Challenges of context-awareness
Via Mike Blackstock: Too Much Information ACM Queue vol. 4, no. 6 - July/August 2006 by Jim Christensen, Jeremy Sussman, Stephen Levy, William E. Bennett, Tracee Vetting Wolf, Wendy A. Kellogg, IBM Research. The article tackles context-awareness and its key challenges, with two examples of application (in new communication services that include the convergence of VoIP and traditional information technology). It starts by presenting the purpose of context-awareness and its relative difficulties:
"While the dream of intelligent devices has been alive for some time in the computer science community, it has not yet had a profound effect on the applications and services we use to get our jobs done. Why not? The simple answer is because it is hard to do well - or even well enough. The gap between what technology can "understand" as context and how people understand context is significant. Indeed, some critics have asserted that context-aware computing makes a fundamental error in trying to remove the human from the control loop in creating intelligent autonomous devices.2 A different tactic is to capture context but render its results unto humans to decide what actions to take"
The it presents the two applications ("The first, called Grapevine, helps a person communicate with another individual using an aggregated and filtered set of contextual information. The second, the IBM Rendezvous Service, helps people meet and talk on the telephone") and then draws some conclusions about their use. Here are some excerpts of the results I found pertinent to what I am doing:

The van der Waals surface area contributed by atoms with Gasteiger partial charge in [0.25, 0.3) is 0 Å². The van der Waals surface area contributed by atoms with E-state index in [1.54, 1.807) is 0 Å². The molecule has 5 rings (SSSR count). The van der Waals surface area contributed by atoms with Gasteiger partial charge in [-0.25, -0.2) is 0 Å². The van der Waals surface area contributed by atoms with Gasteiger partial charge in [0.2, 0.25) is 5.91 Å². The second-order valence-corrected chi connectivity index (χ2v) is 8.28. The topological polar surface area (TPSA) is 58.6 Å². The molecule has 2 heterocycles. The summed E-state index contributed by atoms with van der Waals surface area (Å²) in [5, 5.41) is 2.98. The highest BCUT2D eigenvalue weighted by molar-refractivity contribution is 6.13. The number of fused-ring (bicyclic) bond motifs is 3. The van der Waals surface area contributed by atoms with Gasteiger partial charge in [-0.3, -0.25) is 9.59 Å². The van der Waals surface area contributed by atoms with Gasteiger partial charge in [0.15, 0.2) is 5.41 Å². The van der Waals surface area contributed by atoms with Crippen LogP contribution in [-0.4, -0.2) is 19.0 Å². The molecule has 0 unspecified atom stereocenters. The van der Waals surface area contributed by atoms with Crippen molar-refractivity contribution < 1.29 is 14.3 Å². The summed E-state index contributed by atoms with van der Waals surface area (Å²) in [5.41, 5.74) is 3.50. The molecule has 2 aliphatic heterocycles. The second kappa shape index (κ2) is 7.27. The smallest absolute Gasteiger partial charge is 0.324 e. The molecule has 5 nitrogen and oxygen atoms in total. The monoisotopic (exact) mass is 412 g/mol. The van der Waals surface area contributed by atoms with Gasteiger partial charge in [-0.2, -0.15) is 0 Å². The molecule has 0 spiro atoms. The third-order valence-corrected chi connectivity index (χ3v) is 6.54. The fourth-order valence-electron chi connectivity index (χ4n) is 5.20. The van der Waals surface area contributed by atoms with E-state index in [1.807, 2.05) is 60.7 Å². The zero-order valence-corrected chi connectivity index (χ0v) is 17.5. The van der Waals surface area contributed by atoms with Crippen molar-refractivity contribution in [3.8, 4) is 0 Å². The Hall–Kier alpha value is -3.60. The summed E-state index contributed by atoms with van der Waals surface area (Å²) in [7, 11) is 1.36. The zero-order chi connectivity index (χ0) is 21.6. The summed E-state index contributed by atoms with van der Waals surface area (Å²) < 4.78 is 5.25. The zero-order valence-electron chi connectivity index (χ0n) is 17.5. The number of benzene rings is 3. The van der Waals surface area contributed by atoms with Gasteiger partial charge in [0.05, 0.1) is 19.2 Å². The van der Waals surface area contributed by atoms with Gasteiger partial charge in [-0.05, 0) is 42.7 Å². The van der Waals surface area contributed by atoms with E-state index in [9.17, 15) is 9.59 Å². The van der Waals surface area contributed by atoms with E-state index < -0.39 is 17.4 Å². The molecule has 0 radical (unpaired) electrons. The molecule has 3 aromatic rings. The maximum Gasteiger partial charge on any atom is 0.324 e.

A substantial semantic gap exists between the information that low-level sensors and programs can detect and the high-level ability and willingness of a person to communicate with someone else. What computer scientists commonly call context often has more to do with technology than with work situations, people, or frames of mind. While low-level information is useful, it is only a rough indicator of a user's social context. Such ambiguity can be socially useful; nevertheless, care must be taken in presenting and labeling sensor data in the interface. (...) Working out the problems and promise of context-aware applications and services depends on a complex interplay in a moving landscape of technical, organizational, social, and cultural factors. These include what is technically feasible in terms of the kinds of contextual information available; what is practically feasible in terms of assumptions that can be made about the distribution and nature of devices, bandwidth, and cost; what is possible within the constraints of our imaginations; and what will be perceived by users as valuable, as well as socially and culturally appropriate. For this reason, experience with deploying real applications and services at a realistic scale is essential.
Why do I blog this? because it clarifies the gap between context-awareness promises and current practices.